The Research Study


Post legalization, there was a need to understand the lived and/or living experience of those using cannabis in the context of mental health, poverty, houselessness, and other structural inequities. This peer-led research project aimed to understand the impact of cannabis use on the mental health of Albertans facing multiple barriers through looking at social and structural factors associated with cannabis use, impact on mental health, and experiences with support systems.

The project explored the intersection of legalization, criminalization, and structural stigma around cannabis use and its impact on mental health outcomes. The study aimed to develop innovative, tangible, and engaging dissemination methods to raise awareness and share the learnings amongst key community members – including community organizations, government and end users across Alberta – to inform and shape future policy, practice and informed usage of cannabis.


The study was uniquely led by peers with lived and/or living experience of active drug-use, people experiencing houselessness e, racialized persons, or those facing poverty. We  adopted a co-development approach, where peers had an equal partnership in all stages of the research, right from conception all the way to dissemination.

Through this methodology, peer researchers  not only increased their skills and capacities, but  also simultaneously shaped innovation fuelled by community needs. The CARMHA project aimed to share and scale the impacts of the project across Alberta and nationally through existing partnerships and a unique digital community of practice that focused on creating useful and tangible findings that can be utilized by community members..

Drawing on principles of social justice, community-based participatory research, and an equity lens, the CARMHA project study  contributes to the limited knowledge of cannabis-use among persons who face intersectional vulnerabilities


This peer-led study was conducted in Calgary and Edmonton, but community membersfrom across the Province were invited to join the digital community of practice.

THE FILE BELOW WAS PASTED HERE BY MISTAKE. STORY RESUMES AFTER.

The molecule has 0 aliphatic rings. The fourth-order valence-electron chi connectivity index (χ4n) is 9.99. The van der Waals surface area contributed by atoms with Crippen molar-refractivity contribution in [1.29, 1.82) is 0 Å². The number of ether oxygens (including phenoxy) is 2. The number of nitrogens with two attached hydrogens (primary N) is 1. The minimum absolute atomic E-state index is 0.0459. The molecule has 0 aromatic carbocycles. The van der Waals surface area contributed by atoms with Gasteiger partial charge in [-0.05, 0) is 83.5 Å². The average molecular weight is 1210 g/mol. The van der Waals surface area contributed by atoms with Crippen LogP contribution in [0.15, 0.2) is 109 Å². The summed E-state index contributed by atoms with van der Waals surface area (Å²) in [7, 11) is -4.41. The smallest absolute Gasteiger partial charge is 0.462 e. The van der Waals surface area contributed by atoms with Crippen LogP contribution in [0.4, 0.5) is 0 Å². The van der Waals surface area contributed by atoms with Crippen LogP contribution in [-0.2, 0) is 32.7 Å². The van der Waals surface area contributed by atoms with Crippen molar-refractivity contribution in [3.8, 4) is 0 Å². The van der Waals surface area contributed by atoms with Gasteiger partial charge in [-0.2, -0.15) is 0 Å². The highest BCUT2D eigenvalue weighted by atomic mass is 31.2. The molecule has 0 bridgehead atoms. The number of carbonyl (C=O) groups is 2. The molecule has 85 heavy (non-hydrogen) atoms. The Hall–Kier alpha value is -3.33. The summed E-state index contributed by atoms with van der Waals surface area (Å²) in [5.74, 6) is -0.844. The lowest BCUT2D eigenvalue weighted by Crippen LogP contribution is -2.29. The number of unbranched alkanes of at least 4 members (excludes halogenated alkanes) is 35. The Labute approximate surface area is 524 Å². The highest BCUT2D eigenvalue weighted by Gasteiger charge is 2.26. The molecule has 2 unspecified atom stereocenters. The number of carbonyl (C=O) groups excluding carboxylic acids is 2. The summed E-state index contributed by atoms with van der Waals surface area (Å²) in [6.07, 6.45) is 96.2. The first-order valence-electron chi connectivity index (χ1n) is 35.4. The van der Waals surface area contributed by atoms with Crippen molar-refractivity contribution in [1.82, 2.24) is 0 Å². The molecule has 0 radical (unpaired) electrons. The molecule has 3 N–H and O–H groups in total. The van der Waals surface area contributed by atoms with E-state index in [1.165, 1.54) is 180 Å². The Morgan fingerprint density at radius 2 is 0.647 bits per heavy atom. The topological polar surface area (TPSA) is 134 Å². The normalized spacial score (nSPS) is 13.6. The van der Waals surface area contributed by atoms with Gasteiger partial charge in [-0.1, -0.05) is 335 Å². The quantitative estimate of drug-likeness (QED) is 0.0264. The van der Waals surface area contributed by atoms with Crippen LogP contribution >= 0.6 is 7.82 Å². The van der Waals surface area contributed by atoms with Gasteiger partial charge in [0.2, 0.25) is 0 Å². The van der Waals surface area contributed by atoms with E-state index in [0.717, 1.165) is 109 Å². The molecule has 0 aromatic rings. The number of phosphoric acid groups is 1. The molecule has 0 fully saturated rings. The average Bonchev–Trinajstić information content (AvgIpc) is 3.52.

The CARMHA projectused a mixed method design to answer both qualitative and quantitative areas of inquiry, as well as adopted a systems-thinking framework thatwent beyond understanding individual behaviours to focus on the interconnections around structures, policies and institutions.

To evaluate the study, a utilization focused approach was adopted, which focused on supporting  peer researchers and community members to understand the impact of this work. This practical approach ensured that the evaluation  fed into the project and supported ongoing research decisions.

In particular, we will explore the following questions:

Homeless Health Peer Advocacy Hero


Specific objectives of the research included:

Understanding the social and structural factors that shape cannabis use among at- risk populations and its impact on mental health.

Expanding a systems perspective of cannabis use and mental health for at-risk populations.

Deepen knowledge of the impacts of legalization on cannabis use for at-risk populations.

Co-development of innovative research practices focused on:

– building the capacity of peers (in research, advocacy, anti-stigma, leadership, and systems change).
– creating a blueprint for ethical community-based research with at-risk communities.

Develop an interactive provincial digital community of practice to disseminate knowledge and evidence.